New Chicago ordinance cracks down on home-sharing
Some Chicago residents could face pre-revolutionary British-styled tactics of high fines, taxation and unreasonable home searches by the government thanks to a new city ordinance signed by Mayor Rahm Emanuel earlier this month.
The 58-page decree could slap home-sharers with fines of up to $3,000 per day, and home inspections without cause or warrant as often as the City of Chicago sees fit. The ordinance also forbids renting the property if it is not one’s residence and paves the way for punitive measures for noise levels above “average conversational level.”
“Chicago's anti-home-sharing ordinance is extraordinarily restrictive and discourages people from exercising their property rights as they see fit,” said Christina Sandefur, the executive vice president for the Goldwater Institute. “The remainder of the ordinance is complex, confusing and full of unconstitutional provisions that violate homeowners’ rights.”
The Goldwater Institute has partnered with the Liberty Justice Center in Illinois to challenge the law, Sandefur said. The partners won an early victory in the case after the city agreed to eliminate the requirement that home-sharers give up their guests’ personal information upon demand to city inspectors.
However, the ordinance still levies fines against people from renting if they don’t live at the locations. Emanuel also wants to add an additional 2 percent surcharge on Airbnb and other home-sharing services to pay for a 50 percent increase in shelter capacity and support services for domestic violence, which Sandefur claims is unfair.
“Taxes that are aimed at home-sharers alone are discriminatory and punish people for exercising their property rights,” she said. “If the city believes these projects are needed to better the city at large, then the cost ought to be borne by the community—the taxpayers.”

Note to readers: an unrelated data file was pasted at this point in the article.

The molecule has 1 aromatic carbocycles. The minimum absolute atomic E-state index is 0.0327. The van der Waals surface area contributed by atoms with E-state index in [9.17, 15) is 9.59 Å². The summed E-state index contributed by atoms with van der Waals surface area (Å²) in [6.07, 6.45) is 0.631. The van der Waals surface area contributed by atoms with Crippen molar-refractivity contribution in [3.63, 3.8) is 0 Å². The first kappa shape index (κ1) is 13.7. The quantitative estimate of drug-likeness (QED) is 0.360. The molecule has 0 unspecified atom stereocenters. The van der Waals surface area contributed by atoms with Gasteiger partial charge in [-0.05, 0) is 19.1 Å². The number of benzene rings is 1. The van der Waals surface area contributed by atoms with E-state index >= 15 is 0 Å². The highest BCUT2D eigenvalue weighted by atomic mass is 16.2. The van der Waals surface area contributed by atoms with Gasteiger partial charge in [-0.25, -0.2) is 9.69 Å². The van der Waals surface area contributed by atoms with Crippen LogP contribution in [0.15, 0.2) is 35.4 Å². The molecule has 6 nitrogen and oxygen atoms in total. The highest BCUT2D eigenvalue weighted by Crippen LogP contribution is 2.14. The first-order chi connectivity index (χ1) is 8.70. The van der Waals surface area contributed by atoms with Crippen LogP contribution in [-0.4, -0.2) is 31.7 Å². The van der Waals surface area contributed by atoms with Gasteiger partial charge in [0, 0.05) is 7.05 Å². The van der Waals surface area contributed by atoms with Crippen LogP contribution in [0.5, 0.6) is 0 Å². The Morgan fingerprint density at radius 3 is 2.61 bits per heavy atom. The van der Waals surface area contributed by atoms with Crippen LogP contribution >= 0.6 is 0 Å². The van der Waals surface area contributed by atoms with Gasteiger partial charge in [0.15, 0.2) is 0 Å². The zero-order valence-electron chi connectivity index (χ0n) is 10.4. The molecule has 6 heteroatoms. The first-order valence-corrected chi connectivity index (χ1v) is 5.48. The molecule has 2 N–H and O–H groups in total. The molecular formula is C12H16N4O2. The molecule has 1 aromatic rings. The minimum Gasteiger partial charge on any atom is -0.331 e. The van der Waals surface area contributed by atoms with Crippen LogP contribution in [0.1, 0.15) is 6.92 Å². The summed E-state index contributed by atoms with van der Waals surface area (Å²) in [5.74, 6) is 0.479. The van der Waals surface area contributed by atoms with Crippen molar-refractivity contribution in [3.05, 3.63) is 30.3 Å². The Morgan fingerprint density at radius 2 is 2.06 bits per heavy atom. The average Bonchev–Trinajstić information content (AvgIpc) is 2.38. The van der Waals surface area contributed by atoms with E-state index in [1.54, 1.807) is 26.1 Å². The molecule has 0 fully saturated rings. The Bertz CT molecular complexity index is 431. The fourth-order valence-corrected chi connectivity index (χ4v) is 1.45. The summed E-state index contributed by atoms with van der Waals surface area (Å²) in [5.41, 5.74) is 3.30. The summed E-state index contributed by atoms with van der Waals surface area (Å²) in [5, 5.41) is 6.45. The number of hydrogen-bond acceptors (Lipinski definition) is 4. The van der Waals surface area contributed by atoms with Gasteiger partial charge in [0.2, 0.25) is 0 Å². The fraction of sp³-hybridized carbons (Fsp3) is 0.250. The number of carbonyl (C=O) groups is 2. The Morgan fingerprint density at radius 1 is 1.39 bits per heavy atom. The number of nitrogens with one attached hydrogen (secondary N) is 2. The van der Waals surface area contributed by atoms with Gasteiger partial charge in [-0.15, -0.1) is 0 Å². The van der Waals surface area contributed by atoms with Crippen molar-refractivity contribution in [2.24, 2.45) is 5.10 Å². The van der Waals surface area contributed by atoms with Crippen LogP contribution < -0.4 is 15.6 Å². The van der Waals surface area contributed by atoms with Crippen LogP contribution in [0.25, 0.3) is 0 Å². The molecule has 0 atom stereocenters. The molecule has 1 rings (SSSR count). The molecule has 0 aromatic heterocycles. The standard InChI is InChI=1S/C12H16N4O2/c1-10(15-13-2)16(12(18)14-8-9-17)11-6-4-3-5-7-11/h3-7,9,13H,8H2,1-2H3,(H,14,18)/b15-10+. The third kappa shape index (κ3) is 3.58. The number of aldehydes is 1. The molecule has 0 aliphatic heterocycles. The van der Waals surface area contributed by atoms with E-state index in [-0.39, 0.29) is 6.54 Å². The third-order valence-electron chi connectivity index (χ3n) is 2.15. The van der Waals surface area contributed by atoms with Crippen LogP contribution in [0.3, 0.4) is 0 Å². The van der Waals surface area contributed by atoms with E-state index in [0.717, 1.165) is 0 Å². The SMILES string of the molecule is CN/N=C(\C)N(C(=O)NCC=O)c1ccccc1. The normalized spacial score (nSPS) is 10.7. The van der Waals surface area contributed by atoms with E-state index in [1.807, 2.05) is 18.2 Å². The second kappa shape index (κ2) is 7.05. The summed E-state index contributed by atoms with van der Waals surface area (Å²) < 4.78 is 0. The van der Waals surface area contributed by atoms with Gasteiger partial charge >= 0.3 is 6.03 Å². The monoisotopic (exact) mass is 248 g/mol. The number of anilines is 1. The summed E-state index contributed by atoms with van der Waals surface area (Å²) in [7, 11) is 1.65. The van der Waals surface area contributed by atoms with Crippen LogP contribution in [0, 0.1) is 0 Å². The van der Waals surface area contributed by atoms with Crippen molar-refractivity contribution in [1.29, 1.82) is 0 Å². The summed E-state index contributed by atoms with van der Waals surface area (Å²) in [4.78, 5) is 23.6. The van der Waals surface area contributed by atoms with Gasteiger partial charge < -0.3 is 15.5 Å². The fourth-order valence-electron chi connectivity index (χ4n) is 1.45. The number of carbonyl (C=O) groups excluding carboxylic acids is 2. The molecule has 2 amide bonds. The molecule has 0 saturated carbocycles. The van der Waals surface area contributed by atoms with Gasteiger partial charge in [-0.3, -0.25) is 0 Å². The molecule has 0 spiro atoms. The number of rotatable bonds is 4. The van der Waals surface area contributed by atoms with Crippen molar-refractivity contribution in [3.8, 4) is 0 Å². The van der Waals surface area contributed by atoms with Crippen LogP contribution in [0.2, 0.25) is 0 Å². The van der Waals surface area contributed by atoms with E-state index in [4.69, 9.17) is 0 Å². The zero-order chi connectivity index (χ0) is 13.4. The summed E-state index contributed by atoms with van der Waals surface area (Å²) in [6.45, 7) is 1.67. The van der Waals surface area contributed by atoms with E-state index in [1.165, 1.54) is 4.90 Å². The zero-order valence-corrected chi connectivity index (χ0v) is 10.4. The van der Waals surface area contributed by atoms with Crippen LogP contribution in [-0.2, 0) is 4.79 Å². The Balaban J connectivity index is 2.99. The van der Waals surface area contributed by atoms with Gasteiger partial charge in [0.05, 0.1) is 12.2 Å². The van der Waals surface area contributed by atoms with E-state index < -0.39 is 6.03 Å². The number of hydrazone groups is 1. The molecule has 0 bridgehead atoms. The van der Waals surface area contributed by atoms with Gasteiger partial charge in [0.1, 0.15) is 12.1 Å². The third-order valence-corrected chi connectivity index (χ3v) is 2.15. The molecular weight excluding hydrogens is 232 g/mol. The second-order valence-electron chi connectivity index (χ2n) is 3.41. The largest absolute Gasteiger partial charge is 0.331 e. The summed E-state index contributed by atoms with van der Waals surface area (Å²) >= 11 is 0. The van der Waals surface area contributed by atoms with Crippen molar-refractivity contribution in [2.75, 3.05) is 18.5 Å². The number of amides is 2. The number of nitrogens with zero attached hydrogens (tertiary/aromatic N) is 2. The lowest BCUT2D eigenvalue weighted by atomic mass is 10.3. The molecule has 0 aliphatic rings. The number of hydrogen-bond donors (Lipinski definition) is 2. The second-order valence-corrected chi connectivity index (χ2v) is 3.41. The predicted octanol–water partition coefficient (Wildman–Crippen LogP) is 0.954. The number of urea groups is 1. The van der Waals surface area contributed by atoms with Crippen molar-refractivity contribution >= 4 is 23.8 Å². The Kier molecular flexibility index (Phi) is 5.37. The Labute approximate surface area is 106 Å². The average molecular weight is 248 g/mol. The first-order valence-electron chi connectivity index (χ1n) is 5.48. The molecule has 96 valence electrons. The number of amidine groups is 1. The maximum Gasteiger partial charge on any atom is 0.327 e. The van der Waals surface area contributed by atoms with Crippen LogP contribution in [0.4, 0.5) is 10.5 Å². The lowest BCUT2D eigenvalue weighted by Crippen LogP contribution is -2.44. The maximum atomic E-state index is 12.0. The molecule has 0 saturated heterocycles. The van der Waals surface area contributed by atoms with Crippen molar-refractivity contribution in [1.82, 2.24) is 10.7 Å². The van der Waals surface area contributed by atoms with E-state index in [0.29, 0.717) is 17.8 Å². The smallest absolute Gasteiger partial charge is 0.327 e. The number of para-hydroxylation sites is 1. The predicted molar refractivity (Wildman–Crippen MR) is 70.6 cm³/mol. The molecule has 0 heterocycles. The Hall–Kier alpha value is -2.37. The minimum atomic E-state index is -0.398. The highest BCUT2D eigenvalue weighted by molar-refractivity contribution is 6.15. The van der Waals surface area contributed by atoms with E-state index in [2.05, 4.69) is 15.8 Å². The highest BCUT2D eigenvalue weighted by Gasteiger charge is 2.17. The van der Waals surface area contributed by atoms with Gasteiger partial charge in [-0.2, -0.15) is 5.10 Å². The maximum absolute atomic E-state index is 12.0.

Sandefur also points out that the new laws do not affect the hotel industry, which has faced stiff competition from Airbnb. A recent study illustrates that Chicagoans earned nearly $49 million from the app.
“In our lawsuit, the City of Chicago has argued that homeowners who rent out their guest rooms compete with the city’s hotels and threaten the jobs of people who work in hotels, and that is sufficient justification to regulate home-sharing,” Sandefur said. “By that logic, officials should also forbid people from letting friends or relatives spend the night or come over for dinner in order to increase business for the nearest Motel 6 and Denny’s.”
Home-sharing is on the rise thanks to apps like Airbnb. Unfortunately, Sandefur believes regulations like those in Chicago are also becoming a nationwide trend, which has negative implications for property rights.
“Regulators aren't rewarding entrepreneurs for creating value,” she said. “They're not protecting property rights. Instead, they're punishing responsible homeowners—sometimes with criminal penalties—simply because they allow overnight guests to stay in their homes.”